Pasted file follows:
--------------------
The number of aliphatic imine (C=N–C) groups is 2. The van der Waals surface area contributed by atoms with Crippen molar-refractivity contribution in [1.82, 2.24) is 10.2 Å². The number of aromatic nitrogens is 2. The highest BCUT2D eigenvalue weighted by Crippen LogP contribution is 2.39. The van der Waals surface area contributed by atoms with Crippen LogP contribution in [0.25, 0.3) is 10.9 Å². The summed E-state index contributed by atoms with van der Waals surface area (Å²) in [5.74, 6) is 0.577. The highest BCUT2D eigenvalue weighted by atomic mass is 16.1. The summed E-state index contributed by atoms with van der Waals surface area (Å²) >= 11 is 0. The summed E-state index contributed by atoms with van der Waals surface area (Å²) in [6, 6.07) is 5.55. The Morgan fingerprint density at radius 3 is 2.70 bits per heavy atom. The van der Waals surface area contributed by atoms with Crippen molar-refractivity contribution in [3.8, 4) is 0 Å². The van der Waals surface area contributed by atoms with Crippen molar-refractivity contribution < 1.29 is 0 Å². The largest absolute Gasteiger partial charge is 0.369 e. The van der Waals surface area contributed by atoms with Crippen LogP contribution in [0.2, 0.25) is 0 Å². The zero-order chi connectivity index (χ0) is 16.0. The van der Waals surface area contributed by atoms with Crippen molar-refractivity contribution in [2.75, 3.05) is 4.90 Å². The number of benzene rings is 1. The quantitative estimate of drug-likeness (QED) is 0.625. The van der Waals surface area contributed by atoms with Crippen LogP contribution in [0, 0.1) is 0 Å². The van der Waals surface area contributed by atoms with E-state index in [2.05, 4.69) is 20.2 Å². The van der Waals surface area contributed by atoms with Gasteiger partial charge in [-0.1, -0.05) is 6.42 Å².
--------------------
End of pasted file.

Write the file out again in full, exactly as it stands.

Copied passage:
The number of aliphatic imine (C=N–C) groups is 2. The van der Waals surface area contributed by atoms with Crippen molar-refractivity contribution in [1.82, 2.24) is 10.2 Å². The number of aromatic nitrogens is 2. The highest BCUT2D eigenvalue weighted by Crippen LogP contribution is 2.39. The van der Waals surface area contributed by atoms with Crippen LogP contribution in [0.25, 0.3) is 10.9 Å². The summed E-state index contributed by atoms with van der Waals surface area (Å²) in [5.74, 6) is 0.577. The highest BCUT2D eigenvalue weighted by atomic mass is 16.1. The summed E-state index contributed by atoms with van der Waals surface area (Å²) >= 11 is 0. The summed E-state index contributed by atoms with van der Waals surface area (Å²) in [6, 6.07) is 5.55. The Morgan fingerprint density at radius 3 is 2.70 bits per heavy atom. The van der Waals surface area contributed by atoms with Crippen molar-refractivity contribution in [3.8, 4) is 0 Å². The van der Waals surface area contributed by atoms with Crippen molar-refractivity contribution < 1.29 is 0 Å². The largest absolute Gasteiger partial charge is 0.369 e. The van der Waals surface area contributed by atoms with Crippen LogP contribution in [0.2, 0.25) is 0 Å². The zero-order chi connectivity index (χ0) is 16.0. The van der Waals surface area contributed by atoms with Crippen molar-refractivity contribution in [2.75, 3.05) is 4.90 Å². The number of benzene rings is 1. The quantitative estimate of drug-likeness (QED) is 0.625. The van der Waals surface area contributed by atoms with Crippen LogP contribution in [0, 0.1) is 0 Å². The van der Waals surface area contributed by atoms with E-state index in [2.05, 4.69) is 20.2 Å². The van der Waals surface area contributed by atoms with Gasteiger partial charge in [-0.1, -0.05) is 6.42 Å².